To the best of our knowledge, this study is the first in the city of Rio de Janeiro to investigate prenatal exposure to As, Cd, Pb and Hg and the neurodevelopment of children up to 6 months of age.
Maternal and umbilical cord blood geometric means for As were higher in the “fail” group for DDST-II in the six month, statistically significant for maternal blood. Some studies have investigated the effect of prenatal exposure to As on neurological infant development. Liang et al. (2020), in a prospective Chinese birth cohort study (Ma'anshan Birth Cohort-MABC) on 2315 six-month-old infants, observed associations between umbilical cord serum As concentration (median = 1.89 µg /L) and suspected developmental delay in the personal-social domain (Liang et al, 2020). Wang et al. (2018), in a cross-sectional study carried out in Shanghai (n = 892), observed that newborns with a low neonatal behavioral neurological assessment (NBNA) score exhibited higher concentrations (median, interquartile range) of umbilical cord As (3.93, 1.27–8.21 µg/L) than those with a high NBNA score (0.61, 0.23–1.50 µg/L). Tolins, Ruchirawat, & Landrigan, (2014), concluded in a review study that intrauterine exposure may be associated with neurodevelopment deficits, even at exposure levels below current safety guidelines (10 µg/L in drinking water), with manifestations detected only later in life. Those authors also observed that certain factors, such as sex, concomitant exposures and exposure time, modify developmental As neurotoxicity.
No associations between fails in the neurodevelopment domains and maternal or cord blood Cd, Pb, and Hg concentrations in our study population were observed. Nevertheless, in a systematic review study, Asmus et al (2016) reported a body of studies demonstrating associations between high child exposure to Hg in the Brazilian Amazon and poor neurobehavioral assessment results. Marques et al (2007, 2009), evaluated the neuromotor development of 82 six–month-old children, in the Brazilian Amazon and observed an inverse and significant correlation between hair Hg contents and neurodevelopment delay (r = -0.333; p = 0.002) (Marques et al, 2007; Marques et al, 2009; Asmus et al, 2016).
Birth conditions and nutritional status are known to interfere in child neurodevelopment (Halpern et al., 1996; Costa et al., 2015; Hirvonen et al., 2017; Allotey et al., 2018). Halpern et al. (1996), in a study carried out in the city of Pelotas, southern Brazil, with 1362 one-year-old children, observed the occurrence of neurodevelopmental failures through the application of the DDST-II, inversely associated with birth weight. Higher birth weights were observed herein in the “not fail” group, although not statistically significant.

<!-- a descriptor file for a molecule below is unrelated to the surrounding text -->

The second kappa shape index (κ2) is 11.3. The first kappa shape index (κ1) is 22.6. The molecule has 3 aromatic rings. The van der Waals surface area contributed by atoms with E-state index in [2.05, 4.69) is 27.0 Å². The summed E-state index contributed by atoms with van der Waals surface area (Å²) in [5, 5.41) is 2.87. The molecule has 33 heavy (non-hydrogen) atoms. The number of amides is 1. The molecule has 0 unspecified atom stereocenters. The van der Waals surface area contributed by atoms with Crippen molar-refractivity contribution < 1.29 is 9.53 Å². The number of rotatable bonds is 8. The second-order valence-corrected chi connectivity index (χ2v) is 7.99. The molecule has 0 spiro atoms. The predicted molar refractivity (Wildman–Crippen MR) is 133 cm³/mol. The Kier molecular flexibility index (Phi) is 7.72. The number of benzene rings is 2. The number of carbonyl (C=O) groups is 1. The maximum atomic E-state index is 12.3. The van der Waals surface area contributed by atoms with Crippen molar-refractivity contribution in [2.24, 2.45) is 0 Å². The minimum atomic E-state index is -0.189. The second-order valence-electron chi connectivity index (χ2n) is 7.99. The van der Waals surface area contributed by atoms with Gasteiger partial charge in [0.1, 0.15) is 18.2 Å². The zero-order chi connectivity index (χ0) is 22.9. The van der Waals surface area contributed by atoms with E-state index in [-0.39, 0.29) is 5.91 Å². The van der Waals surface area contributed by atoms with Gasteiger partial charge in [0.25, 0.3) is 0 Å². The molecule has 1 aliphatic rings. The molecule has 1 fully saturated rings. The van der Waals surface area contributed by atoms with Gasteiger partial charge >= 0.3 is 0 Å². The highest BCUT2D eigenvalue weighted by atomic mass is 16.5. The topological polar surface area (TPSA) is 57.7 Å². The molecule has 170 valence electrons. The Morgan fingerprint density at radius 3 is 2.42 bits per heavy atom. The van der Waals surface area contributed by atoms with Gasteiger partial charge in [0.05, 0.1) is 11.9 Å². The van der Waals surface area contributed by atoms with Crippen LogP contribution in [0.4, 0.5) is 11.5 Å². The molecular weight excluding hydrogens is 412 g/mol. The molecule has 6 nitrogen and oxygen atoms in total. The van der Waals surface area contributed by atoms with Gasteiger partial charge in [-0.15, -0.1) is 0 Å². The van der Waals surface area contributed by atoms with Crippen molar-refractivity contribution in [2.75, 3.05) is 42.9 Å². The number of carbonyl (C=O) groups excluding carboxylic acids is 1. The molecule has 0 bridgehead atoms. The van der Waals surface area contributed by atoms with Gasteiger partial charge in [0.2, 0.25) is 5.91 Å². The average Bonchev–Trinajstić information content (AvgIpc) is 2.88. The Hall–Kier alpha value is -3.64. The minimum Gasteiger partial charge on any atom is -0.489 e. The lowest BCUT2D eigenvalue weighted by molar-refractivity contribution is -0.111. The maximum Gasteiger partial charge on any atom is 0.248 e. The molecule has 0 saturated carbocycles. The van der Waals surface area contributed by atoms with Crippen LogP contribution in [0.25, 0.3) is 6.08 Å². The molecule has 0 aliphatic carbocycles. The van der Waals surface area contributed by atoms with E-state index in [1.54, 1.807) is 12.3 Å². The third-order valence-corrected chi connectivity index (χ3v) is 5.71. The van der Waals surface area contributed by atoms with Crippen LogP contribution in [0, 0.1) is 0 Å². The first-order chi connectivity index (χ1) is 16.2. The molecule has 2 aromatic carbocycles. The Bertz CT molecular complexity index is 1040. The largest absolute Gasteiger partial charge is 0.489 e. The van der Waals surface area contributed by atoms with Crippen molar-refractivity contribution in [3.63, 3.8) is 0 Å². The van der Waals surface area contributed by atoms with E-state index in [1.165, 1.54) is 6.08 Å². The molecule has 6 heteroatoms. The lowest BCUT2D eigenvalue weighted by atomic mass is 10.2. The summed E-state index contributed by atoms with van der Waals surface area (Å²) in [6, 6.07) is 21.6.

We report herein a positive correlation between maternal age and Pb (0.29; p = 0.05) and Hg (0.34; p = 0.02) levels in umbilical cord blood (Table 2). Other studies have also reported that maternal age is associated with higher Pb and Hg levels in umbilical cord blood (Bjerregaar & Hansen, 2000; Arbuckle et al, 2016; Bocca et al, 2020; Hadavifar et al, 2020). This may be due to the accumulation of these metals in the body (Bocca et al, 2019). The higher Hg and Pb concentrations in umbilical cord compared to maternal blood can be attributed to increased glomerular filtration rates during pregnancy, resulting in higher renal elimination (Selevan, Kimmel & Mendola, 2000). A significant positive correlation was observed between As, Cd, Pb, and Hg concentrations in maternal and umbilical cord blood, as previously described by Figueiredo et al (2020).
The maternal and cord blood geometric means for Cd were higher in the non-white ethnic group, significant only for maternal blood. Some studies suggest that higher biological Cd levels may be associated to a more socioeconomically vulnerable population, including lower socioeconomic favored ethnicities (Lewin et al, 2017; Bulka et al 2019), as is the case of the non-white population in Brazil.
Associations between gestational age and metal concentrations has been investigated in many studies (Ettinger & Wengrovitz, 2010; Kumar et al, 2017; Ashrap et al 2020). In the present assessment, maternal blood Pb concentrations were significantly higher in preterm children (gestational age > 34 weeks and < 37 weeks). No associations were observed between maternal or cord blood As concentrations and gestational age.
No significant associations were observed between mother age, income, education, ethnicity or tobacco or alcohol use and the “fail” and “not fail” groups. The differences between the results reported herein and other studies may be due to sample size, metal concentrations, the type of test used to assess neurodevelopment and the influence of sociodemographic factors and lifestyle (Bellinger, 2009). The long-term development of the investigated children may alter the results, as other areas of child development will be better analyzed with a longer observation time.
A limitation of this study comprises the individual analysis of each metal without considering their potential interactions and the small number of participants. Despite this, these findings provide information on environmental prenatal exposure to metals and potentially adverse neurodevelopment effects on newborns, encompassing sociodemographic and lifestyle data.